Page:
What Do You Commemorate on June 25, the Death of Michael Jackson? By Donna Linnemeyer

(Editor’s Note: Donna’s posts are archived on the Regular Columns page under the title “Confessions of a Confessional Church Administrator.” Donna is the Church Administrator of Bethany Lutheran Church in Naperville, Illinois.)


My day on June 25, 2009 ended with a pleasant, spur-of-the-moment birthday dinner with my youngest son.   When I phoned Bradley to wish him a Happy Birthday, I was surprised that he had no celebration plans with friends until the weekend.   Of course I quickly made arrangements to spend a couple of hours with him twenty four years after the day of his birth.


Brad is quick and funny and it’s always a pleasure to grab time with him.   After we finished our meal, his phone chirped and he picked up a text message from his older sister.   He chuckled and showed me the screen.   It read: “Dude, Farrah Faucett and Michael Jackson both died on your birthday!”


I smiled too.   We both understood that his sister was not merely informing Brad of the passing of these two celebrities.   She was pointing out that, forevermore, they would cast their shadow on the date of June 25.


Before today, we would sometimes comment that Brad’s birthday meant we were six months away from Christmas.   Years ago we   joked that Brad’s intake of new toys was perfectly spaced six months apart.  The June 25 date was not a bad marker and provided a gentle heads up as far as time passage goes.


But now, after 2009, there will always be this new June 25 commemoration event.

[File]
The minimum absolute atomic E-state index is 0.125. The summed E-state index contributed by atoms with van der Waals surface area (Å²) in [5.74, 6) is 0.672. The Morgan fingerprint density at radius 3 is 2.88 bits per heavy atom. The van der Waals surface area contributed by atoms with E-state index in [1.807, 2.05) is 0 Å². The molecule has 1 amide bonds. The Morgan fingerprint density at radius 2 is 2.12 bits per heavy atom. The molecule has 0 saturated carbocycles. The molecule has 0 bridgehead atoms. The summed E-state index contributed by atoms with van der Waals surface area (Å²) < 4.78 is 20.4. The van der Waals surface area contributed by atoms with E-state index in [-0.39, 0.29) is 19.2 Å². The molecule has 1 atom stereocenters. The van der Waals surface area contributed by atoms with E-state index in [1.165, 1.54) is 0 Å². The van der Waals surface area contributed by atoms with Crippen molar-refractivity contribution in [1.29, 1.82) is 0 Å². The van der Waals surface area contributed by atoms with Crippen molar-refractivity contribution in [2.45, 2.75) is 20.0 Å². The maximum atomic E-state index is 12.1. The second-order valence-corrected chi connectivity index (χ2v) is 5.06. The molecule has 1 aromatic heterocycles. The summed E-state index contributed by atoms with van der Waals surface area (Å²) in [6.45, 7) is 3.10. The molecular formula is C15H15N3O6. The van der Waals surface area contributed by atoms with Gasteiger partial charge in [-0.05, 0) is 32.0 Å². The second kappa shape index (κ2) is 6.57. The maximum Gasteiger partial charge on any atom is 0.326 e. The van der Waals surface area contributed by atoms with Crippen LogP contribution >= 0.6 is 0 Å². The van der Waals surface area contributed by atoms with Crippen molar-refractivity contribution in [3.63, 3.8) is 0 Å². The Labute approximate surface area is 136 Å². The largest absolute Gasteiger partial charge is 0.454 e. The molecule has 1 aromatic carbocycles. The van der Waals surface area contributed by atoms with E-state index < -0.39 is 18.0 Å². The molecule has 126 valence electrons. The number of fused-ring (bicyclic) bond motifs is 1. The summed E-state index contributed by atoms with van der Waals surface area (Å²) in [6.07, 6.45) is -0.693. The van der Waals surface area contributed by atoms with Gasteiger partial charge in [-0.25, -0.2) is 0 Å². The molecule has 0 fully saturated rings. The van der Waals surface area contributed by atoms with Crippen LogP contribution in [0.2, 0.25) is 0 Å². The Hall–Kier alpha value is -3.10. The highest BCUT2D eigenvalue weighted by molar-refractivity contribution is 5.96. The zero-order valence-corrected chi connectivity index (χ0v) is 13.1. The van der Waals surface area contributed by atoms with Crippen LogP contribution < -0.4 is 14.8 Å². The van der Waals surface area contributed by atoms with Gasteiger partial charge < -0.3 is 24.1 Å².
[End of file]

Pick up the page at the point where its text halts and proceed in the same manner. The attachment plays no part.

Now let me explain how my day on June 25, 2009 began.   As I arrived at my job at Bethany Lutheran Church and School I was greeted by a large printed sign on the door that read “Happy POTAC”.   More signs with the same greeting decorated other doors in the office block. We have had some interesting signs posted on our office doors over the years but this was a new one for me.   One of my co-workers quickly explained that POTAC stood for Presentation of the Augsburg Confession.  


I am happy to report that at Bethany there are at least three staff members that might claim responsibility for such a posting.  For several years now we have been placing more emphasis on the minor festivals of the church year and have also been stressing the basics of our Lutheran faith.


By the time I reached the coffee station, Pastor Stephen Schumacher was happy to acknowledge that he posted the signs.   He gave me a brief summary of the timing and the players of this historic event.   He reminded me that John the Steadfast, practically a household name at Bethany, played a major part in getting the Augsburg Confession presented.   John of Saxony was right there pushing to get the Augsburg Confession submitted to Emperor Charles V and to get it read to the people on June 25, 1530.   On this date, the foundation and beliefs of the Lutheran Church, based solely on scripture, were boldly proclaimed by our forefathers.  


And that, my friends, is what I shall choose to remember forevermore on June 25.

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